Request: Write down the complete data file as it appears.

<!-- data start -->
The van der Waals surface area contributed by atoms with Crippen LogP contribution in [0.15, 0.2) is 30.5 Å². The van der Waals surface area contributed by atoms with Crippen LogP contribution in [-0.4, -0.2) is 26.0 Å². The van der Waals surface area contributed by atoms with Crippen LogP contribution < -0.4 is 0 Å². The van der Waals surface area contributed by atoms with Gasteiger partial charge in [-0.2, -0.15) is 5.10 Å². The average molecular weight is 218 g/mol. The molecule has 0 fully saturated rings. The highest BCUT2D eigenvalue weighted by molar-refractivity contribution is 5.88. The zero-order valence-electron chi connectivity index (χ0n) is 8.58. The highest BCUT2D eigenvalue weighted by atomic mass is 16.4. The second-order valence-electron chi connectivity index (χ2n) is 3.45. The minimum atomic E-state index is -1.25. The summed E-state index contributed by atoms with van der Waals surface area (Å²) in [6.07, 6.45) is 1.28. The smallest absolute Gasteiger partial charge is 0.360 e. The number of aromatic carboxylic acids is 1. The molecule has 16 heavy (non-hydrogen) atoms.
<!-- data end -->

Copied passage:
The van der Waals surface area contributed by atoms with Crippen LogP contribution in [0.15, 0.2) is 30.5 Å². The van der Waals surface area contributed by atoms with Crippen LogP contribution in [-0.4, -0.2) is 26.0 Å². The van der Waals surface area contributed by atoms with Crippen LogP contribution < -0.4 is 0 Å². The van der Waals surface area contributed by atoms with Gasteiger partial charge in [-0.2, -0.15) is 5.10 Å². The average molecular weight is 218 g/mol. The molecule has 0 fully saturated rings. The highest BCUT2D eigenvalue weighted by molar-refractivity contribution is 5.88. The zero-order valence-electron chi connectivity index (χ0n) is 8.58. The highest BCUT2D eigenvalue weighted by atomic mass is 16.4. The second-order valence-electron chi connectivity index (χ2n) is 3.45. The minimum atomic E-state index is -1.25. The summed E-state index contributed by atoms with van der Waals surface area (Å²) in [6.07, 6.45) is 1.28. The smallest absolute Gasteiger partial charge is 0.360 e. The number of aromatic carboxylic acids is 1. The molecule has 16 heavy (non-hydrogen) atoms.